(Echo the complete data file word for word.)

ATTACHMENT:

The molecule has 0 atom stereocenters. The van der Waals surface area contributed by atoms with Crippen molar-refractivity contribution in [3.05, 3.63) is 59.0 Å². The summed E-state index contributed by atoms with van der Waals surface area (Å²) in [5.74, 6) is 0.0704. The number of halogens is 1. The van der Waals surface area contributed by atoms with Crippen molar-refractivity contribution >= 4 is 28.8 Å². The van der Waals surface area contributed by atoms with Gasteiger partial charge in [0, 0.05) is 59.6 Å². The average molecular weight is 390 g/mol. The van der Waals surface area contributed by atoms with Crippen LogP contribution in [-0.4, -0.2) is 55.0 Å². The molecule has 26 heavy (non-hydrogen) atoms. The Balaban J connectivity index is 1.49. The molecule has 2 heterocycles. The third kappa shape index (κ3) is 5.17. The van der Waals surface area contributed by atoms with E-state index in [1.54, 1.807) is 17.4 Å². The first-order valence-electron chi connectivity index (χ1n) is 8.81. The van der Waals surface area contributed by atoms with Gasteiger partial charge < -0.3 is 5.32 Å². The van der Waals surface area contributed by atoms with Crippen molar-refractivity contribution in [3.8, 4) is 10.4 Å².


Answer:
The molecule has 0 atom stereocenters. The van der Waals surface area contributed by atoms with Crippen molar-refractivity contribution in [3.05, 3.63) is 59.0 Å². The summed E-state index contributed by atoms with van der Waals surface area (Å²) in [5.74, 6) is 0.0704. The number of halogens is 1. The van der Waals surface area contributed by atoms with Crippen molar-refractivity contribution >= 4 is 28.8 Å². The van der Waals surface area contributed by atoms with Gasteiger partial charge in [0, 0.05) is 59.6 Å². The average molecular weight is 390 g/mol. The van der Waals surface area contributed by atoms with Crippen LogP contribution in [-0.4, -0.2) is 55.0 Å². The molecule has 26 heavy (non-hydrogen) atoms. The Balaban J connectivity index is 1.49. The molecule has 2 heterocycles. The third kappa shape index (κ3) is 5.17. The van der Waals surface area contributed by atoms with E-state index in [1.54, 1.807) is 17.4 Å². The first-order valence-electron chi connectivity index (χ1n) is 8.81. The van der Waals surface area contributed by atoms with Gasteiger partial charge < -0.3 is 5.32 Å². The van der Waals surface area contributed by atoms with Crippen molar-refractivity contribution in [3.8, 4) is 10.4 Å².